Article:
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Russell

Readability vs. Encapsulation

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Russell    118
Which is more important? Readability or encapsulation? Scott Meyers argues that the fewer the member functions a class has, the better the encapsulation. I agree with this. It makes the class more understandable as a whole, and decreases the potential places where you can break something in the class that you really shouldn''t have had access to be messing with. I think this leads to code that is closer to "correct" from the "it does what it is supposed to do" standpoint. On the other hand, this leads to code that is not quite as readable. Your code is not as consistent. For instance, you call a non-member function f(obj) differently than a member function, obj.g(). Is there any rhyme or reason to someone who didn''t have any part in implementing that class? In addition, you are calling member functions all over the place by first referencing the object. This kind of bothers me when I have obj.things().foo().blah() all over a non-member function. That long string of member function calls looks ugly to me, when repeated over and over in the function. I guess I could get around that by making local references to some of the objects returned by member functions. Anyway, details aside, is it more important that the code is straightforward and easy to understand 6 months from now? Or is it better to maintain the absolute tightest encapsulation by having as few member functions as possible?

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Boku San    428
Understandability. If you can understand the code 6 months later without reading the comments you placed profusely through your code (*hint hint*...oh, and usage?), then it''s good no matter how you did it. Personally, I like to go for encapsulation when it makes sense to do so (a lot of the time, actually).

But it''s really up to you; however, if you aren''t working by yourself, I''d probably go for a good balance of encapsulation with readability (but I haven''t done that, so that''s just from a guess).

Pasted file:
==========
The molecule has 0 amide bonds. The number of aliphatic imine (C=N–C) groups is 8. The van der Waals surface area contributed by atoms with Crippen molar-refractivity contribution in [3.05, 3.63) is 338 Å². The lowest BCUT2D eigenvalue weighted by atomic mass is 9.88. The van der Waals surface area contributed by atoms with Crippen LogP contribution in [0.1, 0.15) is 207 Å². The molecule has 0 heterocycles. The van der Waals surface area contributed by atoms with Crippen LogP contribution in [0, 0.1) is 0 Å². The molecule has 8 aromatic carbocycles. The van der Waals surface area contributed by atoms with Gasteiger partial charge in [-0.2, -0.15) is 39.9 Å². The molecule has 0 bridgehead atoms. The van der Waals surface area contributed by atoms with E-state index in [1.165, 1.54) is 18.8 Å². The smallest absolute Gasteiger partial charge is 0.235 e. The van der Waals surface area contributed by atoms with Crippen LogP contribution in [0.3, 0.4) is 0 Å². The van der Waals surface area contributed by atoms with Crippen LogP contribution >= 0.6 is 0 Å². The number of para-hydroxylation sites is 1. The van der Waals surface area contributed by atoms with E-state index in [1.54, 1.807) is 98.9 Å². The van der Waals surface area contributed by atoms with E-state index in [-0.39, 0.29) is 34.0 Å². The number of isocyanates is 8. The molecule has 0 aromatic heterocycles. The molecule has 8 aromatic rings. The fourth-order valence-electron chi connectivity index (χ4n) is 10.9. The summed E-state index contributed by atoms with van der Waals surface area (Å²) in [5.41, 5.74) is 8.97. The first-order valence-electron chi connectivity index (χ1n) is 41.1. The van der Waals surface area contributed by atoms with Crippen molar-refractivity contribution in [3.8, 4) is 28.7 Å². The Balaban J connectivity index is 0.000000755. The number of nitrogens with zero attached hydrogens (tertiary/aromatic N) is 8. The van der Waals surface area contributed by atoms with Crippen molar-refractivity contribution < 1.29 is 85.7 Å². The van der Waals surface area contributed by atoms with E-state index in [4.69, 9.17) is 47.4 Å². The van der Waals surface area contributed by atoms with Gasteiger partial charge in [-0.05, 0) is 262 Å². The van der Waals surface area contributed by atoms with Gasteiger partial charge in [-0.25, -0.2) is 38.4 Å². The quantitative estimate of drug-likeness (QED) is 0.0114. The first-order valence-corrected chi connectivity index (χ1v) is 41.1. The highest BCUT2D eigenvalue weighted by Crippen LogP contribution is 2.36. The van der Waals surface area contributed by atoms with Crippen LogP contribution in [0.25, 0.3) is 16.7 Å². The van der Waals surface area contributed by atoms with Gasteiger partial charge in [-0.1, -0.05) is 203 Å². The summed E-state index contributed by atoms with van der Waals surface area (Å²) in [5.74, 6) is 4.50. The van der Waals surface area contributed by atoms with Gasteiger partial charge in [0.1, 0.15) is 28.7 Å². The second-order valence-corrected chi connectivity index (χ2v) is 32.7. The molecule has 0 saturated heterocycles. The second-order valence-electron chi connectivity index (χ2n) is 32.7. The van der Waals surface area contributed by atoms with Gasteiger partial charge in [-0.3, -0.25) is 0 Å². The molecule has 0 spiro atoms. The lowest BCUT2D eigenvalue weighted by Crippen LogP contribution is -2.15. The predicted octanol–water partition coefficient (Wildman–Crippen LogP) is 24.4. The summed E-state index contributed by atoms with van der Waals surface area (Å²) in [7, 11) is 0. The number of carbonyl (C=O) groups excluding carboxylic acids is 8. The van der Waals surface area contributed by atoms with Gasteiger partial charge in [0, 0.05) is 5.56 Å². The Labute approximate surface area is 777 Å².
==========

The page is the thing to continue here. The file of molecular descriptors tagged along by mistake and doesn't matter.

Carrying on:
Have fun with it.



"TV IS bad Meatwad...but we f***in need it"

If you''re a girl under the age of 12, and you''re high on marijuana...don''t ride your bike. -TRUTH

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antareus    576
Understandability by a long shot.

I find this is something you work out with experience. C++''s lack of real object properties just means that your method lists will be VERY cluttered on some objects with getters/setters when the need arises. A more expressive language, like C#, ends up cleaner.

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Russell    118
quote:
Original post by antareus
Understandability by a long shot.

I find this is something you work out with experience. C++''s lack of real object properties just means that your method lists will be VERY cluttered on some objects with getters/setters when the need arises. A more expressive language, like C#, ends up cleaner.
So you are saying that since C++ isn''t as elegant as some other languages when it comes to OOP, that it is acceptable to add in more member functions for the purpose of increased readability?

Sometimes I really like the way the object call string is actually readable. This is an example from my chess program (doesn''t actually look like this, just an example):

if (game.side_to_move().has_castling_rights() { ... };

How I would probably do this the encapsulation route:

if (game.castling_rights().exist_for(game.side_to_move())) { ... };

Notice the nice game. plopped in the middle there. That is kind of ugly to me.

If I could at least make the function where this was being called a member of Game, then I could get rid of the game. stuff and it would be more readable: if (castling_rights().exist_for(side_to_move())) { ... }; I guess I''m kind of using the Game class as a namespace there.

I am the only one working on this. Others may also read it, but I''ll be the only one working on it.

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